By tradition, the RHS Chelsea Flower Show heralds the start of the English Summer and the London ‘season’. The Lords Test Match begins on 9th June ( late this year ), the Royal Academy Summer exhibition on 13th June, Wimbledon on 27th and Henley Regatta on 29th. Also by tradition, the weather is variable.
So, on Wednesday, it was chilly and cloud-covered, but our spirits were not dampened. The arrival of my early starting group, from Winchester and Devon, meant croissants and coffee before braving the crowds around the show gardens. The Harrods ‘British Eccentrics’ Garden by TV gardener Diarmuid Gavin was the gardening hors d’oeuvre – a traditionally planted plot of topiary and terracing, around an octagonal folly building, which, every fifteen minutes, ‘performed’ for the audience. This involved swirling bay trees, circling herb terraces ( complete with real Chelsea pensioners ) and bouncing box. Quite potty and playful, is probably all one can say.
The ‘God’s Own County’ Garden ( from Yorkshire, for the non-Brits reading this ) was totally dominated by a York stone structure, a sort of outside room, the design of which echoed that city’s Cathedral. More successful were the coloured glass panels which formed the garden boundary, representing the Cathedral’s East Window. A showcase for the county perhaps, yet, despite all the hours of work and fine craft, not a garden to love. Next to it, the ‘Cloudy Bay Garden’ from New Zealand included another structure, this time of western red cedar, which also dominated the garden, a planting of grasses and pines around a pool. Was this year to be the year of the dominant garden building?
Not in the ‘L’Occitan Garden’, which re-created the landscape of Provence (above). I’m sure I’ve walked through this arid, perfumed landscape before, probably when visiting the south of France. This was a very popular garden. There were no formal buildings in the ‘Telegraph Garden’ either, though there were modern bronzes and chunks of stone (left). This, the winner of ‘Best in Show’, was beautifully planted with the tall and spiky as well as the low and fragrant, plants from semi-arid regions. Something of a theme emerging there then.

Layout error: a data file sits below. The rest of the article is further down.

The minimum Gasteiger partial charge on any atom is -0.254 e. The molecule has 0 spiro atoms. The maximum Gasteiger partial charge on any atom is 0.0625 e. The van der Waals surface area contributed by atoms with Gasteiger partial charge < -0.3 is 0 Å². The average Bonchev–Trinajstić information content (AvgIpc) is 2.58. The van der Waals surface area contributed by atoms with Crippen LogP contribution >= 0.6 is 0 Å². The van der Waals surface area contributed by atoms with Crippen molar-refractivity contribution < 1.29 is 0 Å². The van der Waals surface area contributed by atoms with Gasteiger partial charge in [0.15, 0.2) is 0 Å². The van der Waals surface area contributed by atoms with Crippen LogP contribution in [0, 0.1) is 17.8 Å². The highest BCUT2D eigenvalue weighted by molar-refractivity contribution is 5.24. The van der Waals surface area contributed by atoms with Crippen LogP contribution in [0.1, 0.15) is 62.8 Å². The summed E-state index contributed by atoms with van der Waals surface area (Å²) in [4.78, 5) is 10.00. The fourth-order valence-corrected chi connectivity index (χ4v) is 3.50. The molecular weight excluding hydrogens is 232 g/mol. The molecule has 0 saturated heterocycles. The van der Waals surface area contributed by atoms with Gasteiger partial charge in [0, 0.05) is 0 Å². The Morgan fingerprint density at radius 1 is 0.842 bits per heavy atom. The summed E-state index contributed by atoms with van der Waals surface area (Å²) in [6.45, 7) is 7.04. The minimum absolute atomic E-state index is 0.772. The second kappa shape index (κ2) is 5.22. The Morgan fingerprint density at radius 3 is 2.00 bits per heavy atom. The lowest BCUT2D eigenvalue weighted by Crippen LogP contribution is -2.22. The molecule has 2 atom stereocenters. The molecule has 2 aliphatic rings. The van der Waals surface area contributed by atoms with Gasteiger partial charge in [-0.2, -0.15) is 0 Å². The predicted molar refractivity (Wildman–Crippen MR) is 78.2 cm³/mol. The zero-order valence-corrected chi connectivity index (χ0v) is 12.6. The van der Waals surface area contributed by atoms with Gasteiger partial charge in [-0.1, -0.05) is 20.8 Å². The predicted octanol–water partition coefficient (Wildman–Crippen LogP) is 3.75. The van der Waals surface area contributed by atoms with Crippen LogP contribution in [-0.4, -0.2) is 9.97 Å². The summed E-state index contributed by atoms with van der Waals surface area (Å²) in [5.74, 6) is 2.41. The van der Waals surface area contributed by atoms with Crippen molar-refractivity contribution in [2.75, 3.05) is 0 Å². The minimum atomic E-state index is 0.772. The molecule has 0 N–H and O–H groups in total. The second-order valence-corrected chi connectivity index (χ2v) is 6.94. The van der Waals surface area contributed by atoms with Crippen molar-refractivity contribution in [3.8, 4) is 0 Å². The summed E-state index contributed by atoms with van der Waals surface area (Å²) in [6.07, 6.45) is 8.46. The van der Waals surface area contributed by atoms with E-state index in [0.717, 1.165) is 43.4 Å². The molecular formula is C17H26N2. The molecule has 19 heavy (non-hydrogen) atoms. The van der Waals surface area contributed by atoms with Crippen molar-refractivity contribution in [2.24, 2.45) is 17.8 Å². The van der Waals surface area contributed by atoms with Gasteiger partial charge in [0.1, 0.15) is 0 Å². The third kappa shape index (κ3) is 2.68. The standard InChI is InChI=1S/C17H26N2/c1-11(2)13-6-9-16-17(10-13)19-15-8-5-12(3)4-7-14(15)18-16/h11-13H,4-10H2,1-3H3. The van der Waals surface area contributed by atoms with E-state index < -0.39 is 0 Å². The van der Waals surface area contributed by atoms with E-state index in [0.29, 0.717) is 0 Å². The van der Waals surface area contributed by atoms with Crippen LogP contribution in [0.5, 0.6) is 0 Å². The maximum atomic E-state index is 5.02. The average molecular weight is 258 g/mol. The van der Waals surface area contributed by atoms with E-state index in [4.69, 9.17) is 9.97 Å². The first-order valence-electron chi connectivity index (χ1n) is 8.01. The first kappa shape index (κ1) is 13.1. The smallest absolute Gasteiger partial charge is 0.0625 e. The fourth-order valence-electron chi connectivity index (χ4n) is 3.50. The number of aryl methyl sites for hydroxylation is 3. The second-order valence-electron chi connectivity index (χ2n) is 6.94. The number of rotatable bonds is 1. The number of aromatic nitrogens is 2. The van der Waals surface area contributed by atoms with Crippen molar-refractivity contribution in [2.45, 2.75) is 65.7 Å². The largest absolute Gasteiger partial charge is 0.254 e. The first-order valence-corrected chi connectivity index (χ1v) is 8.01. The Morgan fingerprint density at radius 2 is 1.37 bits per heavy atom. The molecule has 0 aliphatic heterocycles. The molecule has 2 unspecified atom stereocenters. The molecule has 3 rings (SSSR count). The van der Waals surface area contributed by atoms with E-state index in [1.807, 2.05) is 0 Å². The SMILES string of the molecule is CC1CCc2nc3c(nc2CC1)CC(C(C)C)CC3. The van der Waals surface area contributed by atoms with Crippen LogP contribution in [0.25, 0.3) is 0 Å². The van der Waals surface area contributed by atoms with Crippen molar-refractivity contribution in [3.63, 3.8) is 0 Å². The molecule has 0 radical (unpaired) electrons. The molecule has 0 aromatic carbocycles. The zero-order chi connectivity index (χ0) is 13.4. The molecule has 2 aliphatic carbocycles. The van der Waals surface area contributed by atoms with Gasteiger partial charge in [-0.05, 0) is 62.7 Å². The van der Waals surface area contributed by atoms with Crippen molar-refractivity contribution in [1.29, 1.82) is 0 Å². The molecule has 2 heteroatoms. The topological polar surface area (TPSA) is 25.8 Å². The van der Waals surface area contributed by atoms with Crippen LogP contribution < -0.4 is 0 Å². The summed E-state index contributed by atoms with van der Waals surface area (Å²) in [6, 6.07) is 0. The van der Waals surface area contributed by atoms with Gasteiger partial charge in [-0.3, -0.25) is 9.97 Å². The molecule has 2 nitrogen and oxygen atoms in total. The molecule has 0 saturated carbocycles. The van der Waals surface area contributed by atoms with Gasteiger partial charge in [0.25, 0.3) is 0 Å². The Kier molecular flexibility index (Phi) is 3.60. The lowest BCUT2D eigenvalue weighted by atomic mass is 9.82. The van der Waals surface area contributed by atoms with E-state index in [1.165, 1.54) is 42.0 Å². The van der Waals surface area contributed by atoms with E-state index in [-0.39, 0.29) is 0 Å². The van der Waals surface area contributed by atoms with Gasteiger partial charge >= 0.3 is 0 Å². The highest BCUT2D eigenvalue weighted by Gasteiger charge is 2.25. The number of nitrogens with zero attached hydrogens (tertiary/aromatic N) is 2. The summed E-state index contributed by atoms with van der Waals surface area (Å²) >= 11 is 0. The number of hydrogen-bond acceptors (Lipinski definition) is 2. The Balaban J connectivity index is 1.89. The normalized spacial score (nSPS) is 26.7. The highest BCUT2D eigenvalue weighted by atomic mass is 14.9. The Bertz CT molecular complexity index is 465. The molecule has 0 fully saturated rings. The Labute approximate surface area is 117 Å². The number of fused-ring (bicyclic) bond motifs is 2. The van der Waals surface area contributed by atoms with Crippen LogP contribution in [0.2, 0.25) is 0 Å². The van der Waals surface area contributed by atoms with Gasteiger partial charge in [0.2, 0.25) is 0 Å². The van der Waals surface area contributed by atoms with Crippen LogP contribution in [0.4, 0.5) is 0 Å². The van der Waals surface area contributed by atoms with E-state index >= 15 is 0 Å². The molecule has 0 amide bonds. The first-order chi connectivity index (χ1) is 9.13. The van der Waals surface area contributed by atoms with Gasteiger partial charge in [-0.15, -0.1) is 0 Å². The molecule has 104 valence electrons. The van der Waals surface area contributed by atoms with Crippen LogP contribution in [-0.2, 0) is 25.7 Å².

More monumentality in stone in the ‘M & G Garden’ a contemporary take on the landscape of Exmoor, with an oak theme. And another recurring material, copper, in the Winton ‘Beauty of Mathematics Garden’ with an etched copper band which featured as stair bannister in an open garden structure, a garden bench and a planter. Lots of copper too in the Australian ‘Husqvara Garden’ (below right) – copper channels for running water and a copper and bronze wildlife sculpture – with a sunken lawn and ‘floating’ cubes of Carpinus giving a more formal feel to this garden. This was one of my favourites.
Another favourite, and one which may be easier to replicate, was the ‘Modern Apothecary Garden’ for St John’s Hospice. The centrepiece was a low, round water bowl in a terrace, set around with benches amid herbs and flowers, which in turn is surrounded by a fragrant lawn of camomile, chicory, burnet and sorrel. The garden is overseen by a sculpture of Aesclepius’ snake-entwined staff of healing.
On the way to see the poppies, there was also the Morgan Stanley ‘Garden for Great Ormond Street Hospital’, also something one might emulate and, less easy to copy, the ‘Chelsea Barracks Garden’ with its smooth lawn and monumental bronze uprights, in-filled with basalt blocks and hedging (left). One could just see the Georgian Chelsea Hospital Building beyond.
It was in front of the Hospital building that we went to see the 5000 Poppies Project. Not derivative of, but coterminous with, the ceramic poppies which overflowed the Tower of London in commemoration of the 100th anniversary of the beginning of the First World War, this project took form in Melbourne, Australia in 2013. Since then thousands of people have knitted and crocheted the 26,000 poppies which form the installation at Chelsea. It was impressive.
The sun was struggling out, there were still gardens to see and we hadn’t even been into the Grand Pavilion yet, but the lure of lunch – seafood and champagne, as is traditional with this group of folk – proved too strong and we repaired to the restaurant queue. Within fifteen minutes we were seated at a table over-looking the grounds below deciding on exactly which variation on seafood platter we would choose. Thus, well fortified, we would continue our day at Chelsea.
As usual I’ll be posting lots more photographs on Pinterest, which you can see here.